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KBC: comment threads h-index

We haven't had a KBC in a while, and it's sad that the newest users haven't experienced their unadulterated glory yet, so here is a new one.

What will be this question's comment threads h-index?

We define this question's comment threads h-index as:

Where is the highest number such that this question has comment threads with at least unique users each, and is the number of comment threads with at least unique users.

A thread's users are all the users who commented on it, including the top level comment. Only users who joined before 2021-03-29 and are level 2+ at time of resolution will be counted.

The author has generated a secret resolution time between 2021-04-03 09:00:00 and 2021-04-03 21:00:00 (UTC+).

At the secret resolution time, the h-index will be determined, and this question will be retroactively closed and resolved. Only comments posted before the resolution time will count.

I know this isn't actually a KBC.

The h-index will be computed with this script:

import requests, json
from collections import defaultdict
from functools import lru_cache

def get_comments():
    url = ""
    comments = []
    while url is not None:
        data = json.loads(requests.get(url).text)
        url = data["next"]
        comments += data["results"]
    return comments

def get_thread_user_counts(comments):
    comment_threads = defaultdict(set)
    for c in comments:
        if c["created_time"] > "2021-04-03 09:00:00":
        comment_threads[c["id"] if c["parent"] is None else c["parent"]].add(c["author"])
    return list(map(lambda s: len([u for u in s if is_user_valid(u)]), comment_threads.values()))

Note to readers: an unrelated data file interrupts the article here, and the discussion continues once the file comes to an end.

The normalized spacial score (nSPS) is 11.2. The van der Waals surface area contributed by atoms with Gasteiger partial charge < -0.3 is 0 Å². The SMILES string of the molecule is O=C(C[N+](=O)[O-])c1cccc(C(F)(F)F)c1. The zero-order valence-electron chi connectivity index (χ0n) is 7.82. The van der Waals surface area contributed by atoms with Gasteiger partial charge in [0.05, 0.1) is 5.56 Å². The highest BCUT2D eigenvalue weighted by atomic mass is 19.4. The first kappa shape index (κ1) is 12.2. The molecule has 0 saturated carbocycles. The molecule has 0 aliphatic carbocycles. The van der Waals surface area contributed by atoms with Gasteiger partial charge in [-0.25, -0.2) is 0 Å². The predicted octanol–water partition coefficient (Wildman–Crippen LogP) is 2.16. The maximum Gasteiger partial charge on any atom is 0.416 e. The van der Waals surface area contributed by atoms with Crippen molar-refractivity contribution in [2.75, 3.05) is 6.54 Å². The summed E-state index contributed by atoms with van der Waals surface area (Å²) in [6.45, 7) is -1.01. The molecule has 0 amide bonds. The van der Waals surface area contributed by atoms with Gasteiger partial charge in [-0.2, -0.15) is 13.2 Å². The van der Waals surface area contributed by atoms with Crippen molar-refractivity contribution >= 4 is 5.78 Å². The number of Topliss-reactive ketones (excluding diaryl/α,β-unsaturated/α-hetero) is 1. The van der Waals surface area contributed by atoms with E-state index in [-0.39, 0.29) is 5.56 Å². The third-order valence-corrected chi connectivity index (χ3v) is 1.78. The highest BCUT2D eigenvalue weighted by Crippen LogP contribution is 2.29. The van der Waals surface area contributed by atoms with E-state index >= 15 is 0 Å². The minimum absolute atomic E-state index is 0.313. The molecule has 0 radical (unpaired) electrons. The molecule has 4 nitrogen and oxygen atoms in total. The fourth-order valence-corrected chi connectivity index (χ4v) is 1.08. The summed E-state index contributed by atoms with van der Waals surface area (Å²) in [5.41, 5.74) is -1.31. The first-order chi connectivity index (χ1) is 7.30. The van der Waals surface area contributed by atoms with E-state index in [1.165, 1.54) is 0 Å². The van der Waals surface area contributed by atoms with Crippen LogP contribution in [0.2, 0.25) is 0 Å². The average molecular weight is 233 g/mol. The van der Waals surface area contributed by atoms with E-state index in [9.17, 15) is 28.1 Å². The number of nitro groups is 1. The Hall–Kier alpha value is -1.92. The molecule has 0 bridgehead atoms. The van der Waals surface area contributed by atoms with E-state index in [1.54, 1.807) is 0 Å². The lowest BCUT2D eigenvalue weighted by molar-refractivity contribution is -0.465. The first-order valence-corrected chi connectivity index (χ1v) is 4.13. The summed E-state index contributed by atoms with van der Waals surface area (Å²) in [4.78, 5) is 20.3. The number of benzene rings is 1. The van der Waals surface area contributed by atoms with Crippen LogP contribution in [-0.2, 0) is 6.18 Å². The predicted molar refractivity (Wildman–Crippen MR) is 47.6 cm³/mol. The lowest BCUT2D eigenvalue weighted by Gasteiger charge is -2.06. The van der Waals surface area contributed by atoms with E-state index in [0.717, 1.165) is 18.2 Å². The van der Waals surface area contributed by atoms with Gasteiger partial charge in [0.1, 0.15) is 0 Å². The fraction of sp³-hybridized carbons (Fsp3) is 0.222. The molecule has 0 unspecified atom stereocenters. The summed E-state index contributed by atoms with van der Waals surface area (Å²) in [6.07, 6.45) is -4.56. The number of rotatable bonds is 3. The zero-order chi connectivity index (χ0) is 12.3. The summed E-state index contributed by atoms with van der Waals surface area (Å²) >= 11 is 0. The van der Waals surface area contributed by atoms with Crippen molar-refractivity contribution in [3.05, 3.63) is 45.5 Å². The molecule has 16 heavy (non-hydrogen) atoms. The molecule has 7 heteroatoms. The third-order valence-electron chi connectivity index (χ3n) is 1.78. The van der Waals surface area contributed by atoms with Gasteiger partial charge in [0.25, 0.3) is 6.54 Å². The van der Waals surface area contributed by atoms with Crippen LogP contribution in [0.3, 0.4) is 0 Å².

def is_user_valid(user_id):
    url = f"{user_id}/"
    data = json.loads(requests.get(url).text)
    return data["date_joined"] < "2021-03-29" and data["level"] >= 2

def get_h_index(values):
    h_index_arr = [0 for _ in range(len(values)+1)]
    for v in values:
        h_index_arr[min(v,len(values) )] += 1
    total = 0
    for (i, v) in reversed(list(enumerate(h_index_arr))):
        total += v
        if total >= i:
            return i + len([0 for j in values if j >= i+1])/(i+1)
    return 0

comments = get_comments()
values = get_thread_user_counts(comments)


Metaculus help: Predicting

Predictions are the heart of Metaculus. Predicting is how you contribute to the wisdom of the crowd, and how you earn points and build up your personal Metaculus track record.

The basics of predicting are very simple: move the slider to best match the likelihood of the outcome, and click predict. You can predict as often as you want, and you're encouraged to change your mind when new information becomes available.

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Metaculus help: Community Stats

Use the community stats to get a better sense of the community consensus (or lack thereof) for this question. Sometimes people have wildly different ideas about the likely outcomes, and sometimes people are in close agreement. There are even times when the community seems very certain of uncertainty, like when everyone agrees that event is only 50% likely to happen.

When you make a prediction, check the community stats to see where you land. If your prediction is an outlier, might there be something you're overlooking that others have seen? Or do you have special insight that others are lacking? Either way, it might be a good idea to join the discussion in the comments.